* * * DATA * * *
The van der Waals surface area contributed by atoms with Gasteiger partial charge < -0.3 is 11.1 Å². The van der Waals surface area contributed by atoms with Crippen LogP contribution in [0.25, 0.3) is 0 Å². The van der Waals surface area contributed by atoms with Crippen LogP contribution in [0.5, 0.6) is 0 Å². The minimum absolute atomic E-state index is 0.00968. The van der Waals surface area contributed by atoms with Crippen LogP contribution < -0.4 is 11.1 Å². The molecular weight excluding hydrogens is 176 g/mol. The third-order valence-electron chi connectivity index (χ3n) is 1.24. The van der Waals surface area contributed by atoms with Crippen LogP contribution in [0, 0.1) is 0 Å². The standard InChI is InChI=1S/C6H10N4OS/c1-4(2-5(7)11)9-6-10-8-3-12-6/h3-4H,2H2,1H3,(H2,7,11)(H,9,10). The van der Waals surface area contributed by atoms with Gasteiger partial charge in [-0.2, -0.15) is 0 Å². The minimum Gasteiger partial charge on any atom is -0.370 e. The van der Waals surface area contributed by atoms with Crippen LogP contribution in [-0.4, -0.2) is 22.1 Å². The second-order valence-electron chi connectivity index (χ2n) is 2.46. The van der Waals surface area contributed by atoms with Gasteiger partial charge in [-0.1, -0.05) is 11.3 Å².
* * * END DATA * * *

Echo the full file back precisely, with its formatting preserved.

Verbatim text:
The van der Waals surface area contributed by atoms with Gasteiger partial charge < -0.3 is 11.1 Å². The van der Waals surface area contributed by atoms with Crippen LogP contribution in [0.25, 0.3) is 0 Å². The van der Waals surface area contributed by atoms with Crippen LogP contribution in [0.5, 0.6) is 0 Å². The minimum absolute atomic E-state index is 0.00968. The van der Waals surface area contributed by atoms with Crippen LogP contribution < -0.4 is 11.1 Å². The molecular weight excluding hydrogens is 176 g/mol. The third-order valence-electron chi connectivity index (χ3n) is 1.24. The van der Waals surface area contributed by atoms with Crippen LogP contribution in [0, 0.1) is 0 Å². The standard InChI is InChI=1S/C6H10N4OS/c1-4(2-5(7)11)9-6-10-8-3-12-6/h3-4H,2H2,1H3,(H2,7,11)(H,9,10). The van der Waals surface area contributed by atoms with Gasteiger partial charge in [-0.2, -0.15) is 0 Å². The minimum Gasteiger partial charge on any atom is -0.370 e. The van der Waals surface area contributed by atoms with Crippen LogP contribution in [-0.4, -0.2) is 22.1 Å². The second-order valence-electron chi connectivity index (χ2n) is 2.46. The van der Waals surface area contributed by atoms with Gasteiger partial charge in [-0.1, -0.05) is 11.3 Å².